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Details & Cataloguing

Fine Chinese Ceramics & Works of Art

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A RARE HUANGHUALI ROUND-CORNERED TAPERED CABINET (YUANJIAOGUI)
MING DYNASTY, 17TH CENTURY
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of typical miter, mortise and tenon frame construction with an inset lacquered softwood panel top with two transverse stretchers, the outside edge of the frame is double cushion molded, the similarly molded posts are double lock mortise and tenoned into this frame and splay gently in both elevations towards the base, the single board side panels are tongue and grooved into the side edges of the stiles, the wood pin hinged doors contained within mitered and cushion molded frames have four transverse stretchers, the front panels with matched grain and with small huamu medial elliptical panels outlined by a finely beaded foliate border, with a central matching removable central stile, the interior with two shelves, the surface mounted baitong plates, bosses and pulls retained by a pin, the front feet with baitong covers
Height 68 1/4  in., 173.3 cm; Width 35 1/4  in., 89.5 cm; Depth 18 in., 45.7 cm
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Description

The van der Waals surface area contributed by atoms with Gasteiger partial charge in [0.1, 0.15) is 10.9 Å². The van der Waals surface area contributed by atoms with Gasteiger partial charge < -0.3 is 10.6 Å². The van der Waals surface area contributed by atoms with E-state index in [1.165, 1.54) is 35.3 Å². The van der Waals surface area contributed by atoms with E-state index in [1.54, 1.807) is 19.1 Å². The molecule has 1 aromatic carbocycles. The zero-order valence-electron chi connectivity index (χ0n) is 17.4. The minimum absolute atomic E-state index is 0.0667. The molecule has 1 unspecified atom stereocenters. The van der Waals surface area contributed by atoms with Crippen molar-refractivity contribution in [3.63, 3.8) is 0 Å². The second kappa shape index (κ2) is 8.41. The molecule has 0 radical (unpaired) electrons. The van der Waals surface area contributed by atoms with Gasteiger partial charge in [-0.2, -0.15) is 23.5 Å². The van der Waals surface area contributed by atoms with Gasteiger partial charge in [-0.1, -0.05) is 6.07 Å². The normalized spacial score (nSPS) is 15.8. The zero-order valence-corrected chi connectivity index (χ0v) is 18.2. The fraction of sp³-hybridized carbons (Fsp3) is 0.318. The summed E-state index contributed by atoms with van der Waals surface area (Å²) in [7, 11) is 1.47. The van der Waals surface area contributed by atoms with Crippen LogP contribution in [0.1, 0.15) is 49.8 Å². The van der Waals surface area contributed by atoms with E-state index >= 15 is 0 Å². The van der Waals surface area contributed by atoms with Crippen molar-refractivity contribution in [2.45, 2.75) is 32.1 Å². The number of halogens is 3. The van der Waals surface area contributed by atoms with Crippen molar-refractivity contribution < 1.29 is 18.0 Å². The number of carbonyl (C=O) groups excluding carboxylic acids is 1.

The present example is notable for the lavish addition of multi-lobed posts and the elegantly framed burlwood reserves. The extravagant use of wood and added demand on the craftsman to create such finely molded members is a rare phenomenon. A very similar cabinet but lacking the double-cushion molded posts and frame, formerly in the Collection of Ambassador Milton Freeman, was sold in these rooms 25th April 1987, lot 515. A related cabinet but with burlwood reserves at both the mid-section and base is illustrated in Wan Shixiang, Connoisseurship of Chinese Furniture, Hong Kong, 1990, vol. 11, D27.

Lacking closets, cabinets were the main storage areas for the Ming and Qing elite. Given the size and function of this form, its prominence in any room, the choice of wood and any surface decoration served to enhance and declare status. A tremendous amount of consideration went into providing the critical balance between form and function for these large pieces.  Li Yu (1611-1680) in his Xian Qing Ou Ji (Notes Written in a Moment of Idleness) comments  at some length about the correct number of boards, shelves and drawers in order to make the best use of space exclaiming, "A cabinet of small size but high capacity is excellent." The present cabinet would certainly have met with his approval.

Fine Chinese Ceramics & Works of Art

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New York